Figure 6. Measured phase-a supply current waveforms in the case of the RL load current presented in Fig. 5, using a) the shunt APF with a conventional control system b) the shunt APF with the control delay compensation method c) the shunt APF with the HPF and d) the proposed method.
Figure 7. Measured phase-a load current waveforms, using a three phase diode bridge supplying an RC load. a) Shunt APF in operation. b) Hybrid filter inoperation
Figure 8. Measured phase-a supply current waveforms in the case of RC load current presented in Fig. 7 using. a) the shunt APF with the control delaycompensation method. b) the proposed method.
Figure 9. Measured phase-a current waveforms using the proposed method in the case of step chage in the RL load. a) Load current. b) Supply current.
Figure 10. Measured phase-a current waveforms using the proposed method in the case of step chage in the RC load. a) Load current. b) Supply current
[%] Shunt APF
[%] Shunt APF
5 23.07 2.63 1.39 2.19 0.91
7 9.88 1.76 0.71 0.33 0.38
11 7.95 2.24 0.40 1.44 0.07
13 5.21 1.44 0.45 0.60 0.25
17 4.13 1.69 0.60 1.30 0.10
19 3.05 1.33 0.71 0.79 0.24
23 2.27 1.10 0.93 0.88 0.67
25 1.83 1.12 0.85 0.49 0.62
29 1.26 1.01 0.76 0.94 0.82
31 1.10 0.95 0.91 0.51 0.85
35 0.70 0.65 0.56 0.63 0.38
37 0.63 0.60 0.75 0.33 0.58
THD2 kHz 27.55 5.18 2.74 3.58 2.07
THD20 kHz 27.58 6.12 5.91 3.70 2.29
TABLE II HARMONIC CURRENT COMPONENTS
n RC Load
[%] Shunt APF
[%] RC Load
3 9.22 1.11 5.52 0.58
5 58.31 1.99 56.38 1.07
7 33.00 2.12 30.70 1.22
9 1.89 0.41 1.10 0.04
11 18.46 0.49 7.98 0.18
13 5.13 1.09 4.98 0.83
15 1.29 0.31 0.71 0.05
17 3.05 0.47 2.88 0.11
19 2.29 1.023 2.11 0.94
21 0.94 0.49 0.63 0.15
23 1.94 0.94 2.24 1.09
25 1.38 0.80 1.36 0.96
27 0.71 0.57 0.36 0.41
29 1.23 1.03 1.11 1.39
31 0.83 0.85 0.96 1.37
33 0.50 0.49 0.29 0.56
35 0.78 0.84 0.69 1.63
37 0.62 0.90 0.62 1.45
39 0.41 0.58 0.27 0.88
THD2 kHz 68.57 4.31 65.31 4.07
THD20 kHz 68.58 6.52 65.32 5.05
TABLE III HARMONIC CURRENT COMPONENTS
To study the power losses caused by the system examined, power measurements were performed. The aim was to compare the efficiency of the proposed hybrid filter system to the shunt APF controlled using the control delay compensation method. Both systems were controlled so that the power factor of the supply was kept at one. In the measurements the assumption made was that the load is equal in every phase. This why only phase-a supply and load voltages and currents were measured. That is, with the shunt APF the measured quantities were usa, isa and ila and with the hybrid filter they were usa, isa, ula and ila. The measurement results are shown in Table IV. Increased compensatory current, when the harmonics of a diode bridge with an RC type load are compensated, causes increase in the power losses of both filter systems. It can be seen in Tables II and III that capacitive type load current has considerably greater harmonics of the orders 3, 5 and 7 than the inductive load type. To compensate them, the active filter has to generate harmonics of equal magnitude. This leads to an increase in the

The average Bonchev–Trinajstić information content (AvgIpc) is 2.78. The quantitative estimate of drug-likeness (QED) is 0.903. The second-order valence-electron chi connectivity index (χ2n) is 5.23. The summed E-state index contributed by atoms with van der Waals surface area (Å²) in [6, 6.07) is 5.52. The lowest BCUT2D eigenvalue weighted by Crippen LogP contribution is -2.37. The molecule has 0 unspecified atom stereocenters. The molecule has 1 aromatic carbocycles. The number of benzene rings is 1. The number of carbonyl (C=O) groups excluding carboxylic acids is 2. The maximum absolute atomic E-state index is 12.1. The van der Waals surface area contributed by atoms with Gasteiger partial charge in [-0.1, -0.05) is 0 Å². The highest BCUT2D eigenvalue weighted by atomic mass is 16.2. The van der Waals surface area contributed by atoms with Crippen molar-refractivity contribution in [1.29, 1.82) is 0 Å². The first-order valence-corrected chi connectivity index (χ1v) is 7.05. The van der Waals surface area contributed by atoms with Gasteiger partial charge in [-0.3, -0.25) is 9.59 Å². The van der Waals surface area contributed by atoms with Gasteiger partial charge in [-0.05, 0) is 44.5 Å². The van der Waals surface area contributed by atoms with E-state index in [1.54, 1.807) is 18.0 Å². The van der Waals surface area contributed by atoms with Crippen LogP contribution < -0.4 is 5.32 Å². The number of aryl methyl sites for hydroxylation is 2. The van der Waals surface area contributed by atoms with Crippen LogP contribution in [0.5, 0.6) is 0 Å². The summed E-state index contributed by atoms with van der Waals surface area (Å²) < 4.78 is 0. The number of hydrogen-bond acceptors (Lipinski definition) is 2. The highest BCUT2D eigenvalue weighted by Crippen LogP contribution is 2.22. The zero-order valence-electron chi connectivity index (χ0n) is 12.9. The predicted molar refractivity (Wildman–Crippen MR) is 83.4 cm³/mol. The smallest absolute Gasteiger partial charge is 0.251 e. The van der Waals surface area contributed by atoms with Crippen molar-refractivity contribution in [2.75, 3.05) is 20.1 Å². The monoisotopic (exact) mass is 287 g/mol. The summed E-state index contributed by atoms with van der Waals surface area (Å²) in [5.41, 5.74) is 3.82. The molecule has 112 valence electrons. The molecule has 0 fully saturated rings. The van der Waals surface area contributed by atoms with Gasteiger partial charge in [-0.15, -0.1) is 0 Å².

power losses in the filter inductor Lf. The dc link voltage used has also an effect on the increase in power losses in both systems. To compensate the harmonics of the RC type load, the systems
used an active filter dc link voltage of 750 V. This is greater than the voltage used in the case of RL type load (680 V). This is why switching losses in the IGBT bridge increase. Table IV demonstrates that even the hybrid filter is a more complicated system with more components, it has almost the same efficiency as the conventional shunt active filter. When the harmonics of the diode bridge with the RL load are compensated, the shunt active filter has slightly lower losses than the hybrid filter, but with the RC type load the efficiencies of the systems are equal. Although the power losses are the same as in the shunt APF, the hybrid filter achieves better filtering result, as can be seen in Table III. With the RL load the efficiency of the hybrid system is lower, but it has a better overall harmonic filtering (Table II).
with RL load (%) RC load(%)
Method 95.3 4.7 90.9 .9
without Control 99.1 .9 99 1
APF + CDC 96 4 90.9 9.1
TABLE IV. FILTER SYSTEM EFFICIENCY
In this paper a method to achieve wideband harmonic compensation with a voltage-source hybrid active power filter was presented. The proposed method combines two methods to improve the performance of the shunt active filter: the computational control delay compensation was used to improve the filtering with low order harmonics while the higher frequencies were filtered with a passive high pass filter. The passive filter size was kept quite small, utilizing the whole filtering band of the active filter and tuning the passive filter resonance frequency where the active filter performance is degraded. The hybrid filter performance was examined with different kinds of load through measurements on a prototype in a laboratory and the results were compared to other filtering methods. The results prove the effectiveness of the proposed system for filtering the harmonics. The efficiency of the proposed system was compared to the shunt active filter and it was seen that there is only a small difference when harmonics of an RL type load are compensated, but with an RC type load the efficiencies are equal.